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War crimes warrant makes Putin ‘wanted man’ in ‘big day for victims’

Russian president Vladimir Putin  is now a wanted man (Picture: Sputnik/AP)

Russian president Vladimir Putin is now a wanted man (Picture: Sputnik/AP)

Vladimir Putin is now a ‘wanted man’ after the International Criminal Court (ICC) issued an arrest warrant accusing him of war crimes in Ukraine, a leading human rights group has said. 

The Russian president is the target of a warrant aiming to bring him before a tribunal in The Hague, Netherlands, for allegedly trafficking Ukrainian children into his country.  

A ‘vast network’ of detention facilities and convoys since the start of the full-scale invasion has been detailed in reports by the UN, multiple human rights agencies and the US-based Conflict Observatory.

The charges laid down by the ICC this afternoon relate to the ‘unlawful deportation’ of children from occupied areas of Ukraine into Russia and states that there are grounds to believe the two suspects bear ‘criminal responsibility’ for the alleged crimes.  

Human Rights Watch (HRW) is working to document war crimes and has previously told of ‘unspeakable stories’ regarding alleged executions, torture, rape and looting by Moscow’s troops.

Russian President Vladimir Putin chairs a meeting on the social and economic development of Crimea and Sevastopol via a video link at the Kremlin in Moscow on March 17, 2023. (Photo by Mikhail METZEL / SPUTNIK / AFP) (Photo by MIKHAIL METZEL/SPUTNIK/AFP via Getty Images)

Russian president Vladimir Putin has been accused of war crimes by the International Criminal Court (Photo by Mikhail Metzel/AFP)

Balkees Jarrah, associate international justice director, said: ‘This is a big day for the many victims of crimes committed by Russian forces in Ukraine since 2014. With these arrest warrants, the ICC has made Putin a wanted man and taken its first step to end the impunity that has emboldened perpetrators in Russia’s war against Ukraine for far too long.  

‘The warrants send a clear message that giving orders to commit or tolerating serious crimes against civilians may lead to a prison cell in The Hague. The court’s warrants are a wakeup call to others committing abuses or covering them up that their day in court may be coming, regardless of their rank or position.’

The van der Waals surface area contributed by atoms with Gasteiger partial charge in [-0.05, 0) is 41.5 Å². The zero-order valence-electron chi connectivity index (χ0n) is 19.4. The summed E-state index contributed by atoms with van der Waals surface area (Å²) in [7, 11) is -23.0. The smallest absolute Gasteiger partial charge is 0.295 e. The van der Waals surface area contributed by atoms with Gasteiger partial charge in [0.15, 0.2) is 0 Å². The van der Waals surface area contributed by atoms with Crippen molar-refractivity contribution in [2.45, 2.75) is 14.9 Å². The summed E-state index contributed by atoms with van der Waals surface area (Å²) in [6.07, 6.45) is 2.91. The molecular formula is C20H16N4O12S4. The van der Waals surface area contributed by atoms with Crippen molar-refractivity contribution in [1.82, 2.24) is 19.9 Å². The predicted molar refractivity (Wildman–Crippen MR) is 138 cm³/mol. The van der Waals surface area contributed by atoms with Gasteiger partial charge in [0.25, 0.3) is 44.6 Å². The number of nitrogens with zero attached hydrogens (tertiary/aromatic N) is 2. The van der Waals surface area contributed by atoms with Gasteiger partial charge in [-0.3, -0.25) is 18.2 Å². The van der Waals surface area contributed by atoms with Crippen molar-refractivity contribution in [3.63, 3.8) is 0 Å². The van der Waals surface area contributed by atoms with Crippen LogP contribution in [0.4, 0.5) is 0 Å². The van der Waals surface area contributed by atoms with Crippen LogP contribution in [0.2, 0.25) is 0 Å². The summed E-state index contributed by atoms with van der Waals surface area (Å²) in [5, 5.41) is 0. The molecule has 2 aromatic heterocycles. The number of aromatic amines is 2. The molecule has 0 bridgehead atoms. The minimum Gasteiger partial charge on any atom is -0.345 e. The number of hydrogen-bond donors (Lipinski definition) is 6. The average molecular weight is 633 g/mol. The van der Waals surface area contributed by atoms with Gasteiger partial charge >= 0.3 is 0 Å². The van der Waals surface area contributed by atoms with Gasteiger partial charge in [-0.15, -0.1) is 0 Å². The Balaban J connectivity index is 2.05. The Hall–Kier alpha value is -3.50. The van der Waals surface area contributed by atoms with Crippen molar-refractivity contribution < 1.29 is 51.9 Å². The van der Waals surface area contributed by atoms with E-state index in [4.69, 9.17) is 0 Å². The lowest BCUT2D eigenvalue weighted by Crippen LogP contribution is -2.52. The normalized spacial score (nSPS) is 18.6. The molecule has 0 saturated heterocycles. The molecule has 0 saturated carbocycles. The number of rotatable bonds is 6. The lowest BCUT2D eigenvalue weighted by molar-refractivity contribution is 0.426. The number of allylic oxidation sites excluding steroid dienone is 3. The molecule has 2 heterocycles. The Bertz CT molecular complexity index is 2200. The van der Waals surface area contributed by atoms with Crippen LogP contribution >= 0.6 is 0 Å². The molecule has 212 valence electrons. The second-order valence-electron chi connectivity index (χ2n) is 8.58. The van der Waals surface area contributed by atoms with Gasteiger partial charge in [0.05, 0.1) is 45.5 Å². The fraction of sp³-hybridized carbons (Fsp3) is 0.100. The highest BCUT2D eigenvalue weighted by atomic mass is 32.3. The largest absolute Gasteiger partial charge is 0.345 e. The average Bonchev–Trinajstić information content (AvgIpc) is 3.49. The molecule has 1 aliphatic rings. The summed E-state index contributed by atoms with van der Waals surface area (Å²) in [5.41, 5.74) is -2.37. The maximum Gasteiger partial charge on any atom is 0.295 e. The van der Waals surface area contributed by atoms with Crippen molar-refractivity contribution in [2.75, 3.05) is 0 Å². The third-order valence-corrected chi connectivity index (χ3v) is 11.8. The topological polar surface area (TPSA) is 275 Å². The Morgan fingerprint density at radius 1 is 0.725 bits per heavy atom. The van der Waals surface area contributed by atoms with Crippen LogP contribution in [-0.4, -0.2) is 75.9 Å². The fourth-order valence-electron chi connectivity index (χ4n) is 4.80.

In April last year, HRW crisis and conflict director Ida Sawyer spoke of harrowing cases of human rights abuses by the Kremlin’s troops. 

Victims and witnesses who spoke to the non-profit organisation told of rape, summary executions, unlawful violence and threats.

Cases of ‘forcible transfers’ of Ukrainian civilians into Russia or other occupied areas were also documented by the group in what it has described as ‘a potential crime against humanity’. 

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The warrant for Mr Putin and another for Maria Alekseyevna Lvova-Belova, Russia’s commissioner for children’s rights, relate to the alleged trafficking of children across the border into Russia. 

ICC president Piotr Hofmanksi said: ‘It is forbidden by international law for occupying powers to transfer civilians from the territory they live in to other territories. 

‘Children enjoy special protection under the Geneva Convention.’ 

Mr Hofmanski added: ‘This is an important moment in the process of justice before the ICC. 

‘The judges have reviewed the information and evidence submitted by the prosecutor and contend there are credible allegations against these persons for the alleged crimes. 

‘The ICC is doing its hard work as a court of law, the judges issued arrest warrants, the execution depends on international co-operation.’ 

MORE : Putin issued with international arrest warrant over war crimes in Ukraine

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